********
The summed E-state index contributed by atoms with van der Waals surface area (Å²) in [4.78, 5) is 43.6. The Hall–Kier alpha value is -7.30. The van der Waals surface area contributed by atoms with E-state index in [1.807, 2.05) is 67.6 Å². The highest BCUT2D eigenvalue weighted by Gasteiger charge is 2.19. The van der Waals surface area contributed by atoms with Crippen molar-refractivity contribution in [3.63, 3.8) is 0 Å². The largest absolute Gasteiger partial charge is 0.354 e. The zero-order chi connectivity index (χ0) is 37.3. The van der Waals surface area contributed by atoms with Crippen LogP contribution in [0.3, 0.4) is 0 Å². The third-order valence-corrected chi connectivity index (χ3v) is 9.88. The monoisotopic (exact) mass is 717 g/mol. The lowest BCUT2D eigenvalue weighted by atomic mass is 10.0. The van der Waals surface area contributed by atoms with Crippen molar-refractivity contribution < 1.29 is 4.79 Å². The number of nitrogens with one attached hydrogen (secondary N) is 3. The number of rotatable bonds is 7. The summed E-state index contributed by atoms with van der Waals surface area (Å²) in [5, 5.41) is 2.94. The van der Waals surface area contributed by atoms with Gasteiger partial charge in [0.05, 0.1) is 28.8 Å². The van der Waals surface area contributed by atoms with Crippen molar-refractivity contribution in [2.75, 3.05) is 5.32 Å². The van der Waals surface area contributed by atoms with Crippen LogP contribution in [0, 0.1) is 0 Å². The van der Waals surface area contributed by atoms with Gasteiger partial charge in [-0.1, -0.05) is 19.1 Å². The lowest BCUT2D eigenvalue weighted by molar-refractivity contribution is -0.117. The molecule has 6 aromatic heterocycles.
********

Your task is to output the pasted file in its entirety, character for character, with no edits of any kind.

The summed E-state index contributed by atoms with van der Waals surface area (Å²) in [4.78, 5) is 43.6. The Hall–Kier alpha value is -7.30. The van der Waals surface area contributed by atoms with E-state index in [1.807, 2.05) is 67.6 Å². The highest BCUT2D eigenvalue weighted by Gasteiger charge is 2.19. The van der Waals surface area contributed by atoms with Crippen molar-refractivity contribution in [3.63, 3.8) is 0 Å². The largest absolute Gasteiger partial charge is 0.354 e. The zero-order chi connectivity index (χ0) is 37.3. The van der Waals surface area contributed by atoms with Crippen LogP contribution in [0.3, 0.4) is 0 Å². The third-order valence-corrected chi connectivity index (χ3v) is 9.88. The monoisotopic (exact) mass is 717 g/mol. The lowest BCUT2D eigenvalue weighted by atomic mass is 10.0. The van der Waals surface area contributed by atoms with Crippen molar-refractivity contribution < 1.29 is 4.79 Å². The number of nitrogens with one attached hydrogen (secondary N) is 3. The number of rotatable bonds is 7. The summed E-state index contributed by atoms with van der Waals surface area (Å²) in [5, 5.41) is 2.94. The van der Waals surface area contributed by atoms with Gasteiger partial charge in [0.05, 0.1) is 28.8 Å². The van der Waals surface area contributed by atoms with Crippen molar-refractivity contribution in [2.75, 3.05) is 5.32 Å². The van der Waals surface area contributed by atoms with Crippen LogP contribution in [0, 0.1) is 0 Å². The van der Waals surface area contributed by atoms with Gasteiger partial charge in [-0.1, -0.05) is 19.1 Å². The lowest BCUT2D eigenvalue weighted by molar-refractivity contribution is -0.117. The molecule has 6 aromatic heterocycles.